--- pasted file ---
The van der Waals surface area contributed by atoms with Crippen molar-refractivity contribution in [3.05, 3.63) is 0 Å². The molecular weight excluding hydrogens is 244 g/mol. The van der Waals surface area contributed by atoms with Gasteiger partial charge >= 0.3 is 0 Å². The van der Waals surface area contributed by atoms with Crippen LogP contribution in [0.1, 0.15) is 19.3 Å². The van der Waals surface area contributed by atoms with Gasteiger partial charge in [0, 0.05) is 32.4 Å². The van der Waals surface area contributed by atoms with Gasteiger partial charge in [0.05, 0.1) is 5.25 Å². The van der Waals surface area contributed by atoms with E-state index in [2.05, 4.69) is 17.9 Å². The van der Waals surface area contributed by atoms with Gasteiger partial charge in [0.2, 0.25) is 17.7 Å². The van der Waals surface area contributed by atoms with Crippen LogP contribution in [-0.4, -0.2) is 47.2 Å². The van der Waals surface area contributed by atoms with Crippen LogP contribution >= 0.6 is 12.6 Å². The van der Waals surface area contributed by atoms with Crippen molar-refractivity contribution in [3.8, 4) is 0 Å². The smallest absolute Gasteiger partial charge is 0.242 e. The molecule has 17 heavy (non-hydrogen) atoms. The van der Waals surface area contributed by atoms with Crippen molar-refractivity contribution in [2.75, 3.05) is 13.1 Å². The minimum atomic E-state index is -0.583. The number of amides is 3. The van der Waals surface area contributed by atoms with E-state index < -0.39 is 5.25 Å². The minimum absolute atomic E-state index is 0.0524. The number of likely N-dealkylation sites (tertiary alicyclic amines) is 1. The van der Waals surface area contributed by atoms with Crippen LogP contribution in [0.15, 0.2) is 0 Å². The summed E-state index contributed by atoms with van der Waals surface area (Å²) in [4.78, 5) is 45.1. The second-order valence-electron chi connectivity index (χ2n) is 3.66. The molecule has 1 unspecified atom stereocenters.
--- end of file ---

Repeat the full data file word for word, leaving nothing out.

The van der Waals surface area contributed by atoms with Crippen molar-refractivity contribution in [3.05, 3.63) is 0 Å². The molecular weight excluding hydrogens is 244 g/mol. The van der Waals surface area contributed by atoms with Gasteiger partial charge >= 0.3 is 0 Å². The van der Waals surface area contributed by atoms with Crippen LogP contribution in [0.1, 0.15) is 19.3 Å². The van der Waals surface area contributed by atoms with Gasteiger partial charge in [0, 0.05) is 32.4 Å². The van der Waals surface area contributed by atoms with Gasteiger partial charge in [0.05, 0.1) is 5.25 Å². The van der Waals surface area contributed by atoms with E-state index in [2.05, 4.69) is 17.9 Å². The van der Waals surface area contributed by atoms with Gasteiger partial charge in [0.2, 0.25) is 17.7 Å². The van der Waals surface area contributed by atoms with Crippen LogP contribution in [-0.4, -0.2) is 47.2 Å². The van der Waals surface area contributed by atoms with Crippen LogP contribution >= 0.6 is 12.6 Å². The van der Waals surface area contributed by atoms with Crippen molar-refractivity contribution in [3.8, 4) is 0 Å². The smallest absolute Gasteiger partial charge is 0.242 e. The molecule has 17 heavy (non-hydrogen) atoms. The van der Waals surface area contributed by atoms with Crippen molar-refractivity contribution in [2.75, 3.05) is 13.1 Å². The minimum atomic E-state index is -0.583. The number of amides is 3. The van der Waals surface area contributed by atoms with E-state index < -0.39 is 5.25 Å². The minimum absolute atomic E-state index is 0.0524. The number of likely N-dealkylation sites (tertiary alicyclic amines) is 1. The van der Waals surface area contributed by atoms with Crippen LogP contribution in [0.15, 0.2) is 0 Å². The summed E-state index contributed by atoms with van der Waals surface area (Å²) in [4.78, 5) is 45.1. The second-order valence-electron chi connectivity index (χ2n) is 3.66. The molecule has 1 unspecified atom stereocenters.